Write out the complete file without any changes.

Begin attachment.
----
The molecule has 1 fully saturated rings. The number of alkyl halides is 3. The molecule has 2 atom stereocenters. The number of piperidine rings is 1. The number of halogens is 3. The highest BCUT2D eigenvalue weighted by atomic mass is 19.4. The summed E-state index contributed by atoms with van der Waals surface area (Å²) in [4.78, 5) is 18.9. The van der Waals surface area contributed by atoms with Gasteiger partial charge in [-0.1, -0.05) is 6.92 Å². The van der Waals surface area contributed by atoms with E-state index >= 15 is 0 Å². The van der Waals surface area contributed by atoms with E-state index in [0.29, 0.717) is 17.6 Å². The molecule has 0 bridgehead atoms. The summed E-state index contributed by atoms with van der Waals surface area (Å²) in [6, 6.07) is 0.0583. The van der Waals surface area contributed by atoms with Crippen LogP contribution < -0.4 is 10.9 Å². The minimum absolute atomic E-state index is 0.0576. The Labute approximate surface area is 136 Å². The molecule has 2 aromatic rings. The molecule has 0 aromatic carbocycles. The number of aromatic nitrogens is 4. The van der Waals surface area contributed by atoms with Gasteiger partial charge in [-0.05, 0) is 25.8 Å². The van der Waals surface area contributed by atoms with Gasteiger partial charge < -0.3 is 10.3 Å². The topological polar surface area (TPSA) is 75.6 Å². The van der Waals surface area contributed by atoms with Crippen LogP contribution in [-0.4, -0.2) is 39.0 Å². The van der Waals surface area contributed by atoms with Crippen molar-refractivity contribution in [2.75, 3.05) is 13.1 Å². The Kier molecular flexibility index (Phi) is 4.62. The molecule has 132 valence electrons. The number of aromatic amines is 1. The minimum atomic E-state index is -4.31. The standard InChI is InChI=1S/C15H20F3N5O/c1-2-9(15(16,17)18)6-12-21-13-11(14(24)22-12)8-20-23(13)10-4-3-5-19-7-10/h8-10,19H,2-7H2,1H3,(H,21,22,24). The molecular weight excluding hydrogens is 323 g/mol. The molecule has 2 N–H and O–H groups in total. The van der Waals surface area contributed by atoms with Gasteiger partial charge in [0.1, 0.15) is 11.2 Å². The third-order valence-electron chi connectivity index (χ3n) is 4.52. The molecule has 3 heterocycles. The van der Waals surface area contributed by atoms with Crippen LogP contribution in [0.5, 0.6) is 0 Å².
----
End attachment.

The molecule has 1 fully saturated rings. The number of alkyl halides is 3. The molecule has 2 atom stereocenters. The number of piperidine rings is 1. The number of halogens is 3. The highest BCUT2D eigenvalue weighted by atomic mass is 19.4. The summed E-state index contributed by atoms with van der Waals surface area (Å²) in [4.78, 5) is 18.9. The van der Waals surface area contributed by atoms with Gasteiger partial charge in [-0.1, -0.05) is 6.92 Å². The van der Waals surface area contributed by atoms with E-state index >= 15 is 0 Å². The van der Waals surface area contributed by atoms with E-state index in [0.29, 0.717) is 17.6 Å². The molecule has 0 bridgehead atoms. The summed E-state index contributed by atoms with van der Waals surface area (Å²) in [6, 6.07) is 0.0583. The van der Waals surface area contributed by atoms with Crippen LogP contribution < -0.4 is 10.9 Å². The minimum absolute atomic E-state index is 0.0576. The Labute approximate surface area is 136 Å². The molecule has 2 aromatic rings. The molecule has 0 aromatic carbocycles. The number of aromatic nitrogens is 4. The van der Waals surface area contributed by atoms with Gasteiger partial charge in [-0.05, 0) is 25.8 Å². The van der Waals surface area contributed by atoms with Gasteiger partial charge < -0.3 is 10.3 Å². The topological polar surface area (TPSA) is 75.6 Å². The van der Waals surface area contributed by atoms with Crippen LogP contribution in [-0.4, -0.2) is 39.0 Å². The van der Waals surface area contributed by atoms with Crippen molar-refractivity contribution in [2.75, 3.05) is 13.1 Å². The Kier molecular flexibility index (Phi) is 4.62. The molecule has 132 valence electrons. The number of aromatic amines is 1. The minimum atomic E-state index is -4.31. The standard InChI is InChI=1S/C15H20F3N5O/c1-2-9(15(16,17)18)6-12-21-13-11(14(24)22-12)8-20-23(13)10-4-3-5-19-7-10/h8-10,19H,2-7H2,1H3,(H,21,22,24). The molecular weight excluding hydrogens is 323 g/mol. The molecule has 2 N–H and O–H groups in total. The van der Waals surface area contributed by atoms with Gasteiger partial charge in [0.1, 0.15) is 11.2 Å². The third-order valence-electron chi connectivity index (χ3n) is 4.52. The molecule has 3 heterocycles. The van der Waals surface area contributed by atoms with Crippen LogP contribution in [0.5, 0.6) is 0 Å².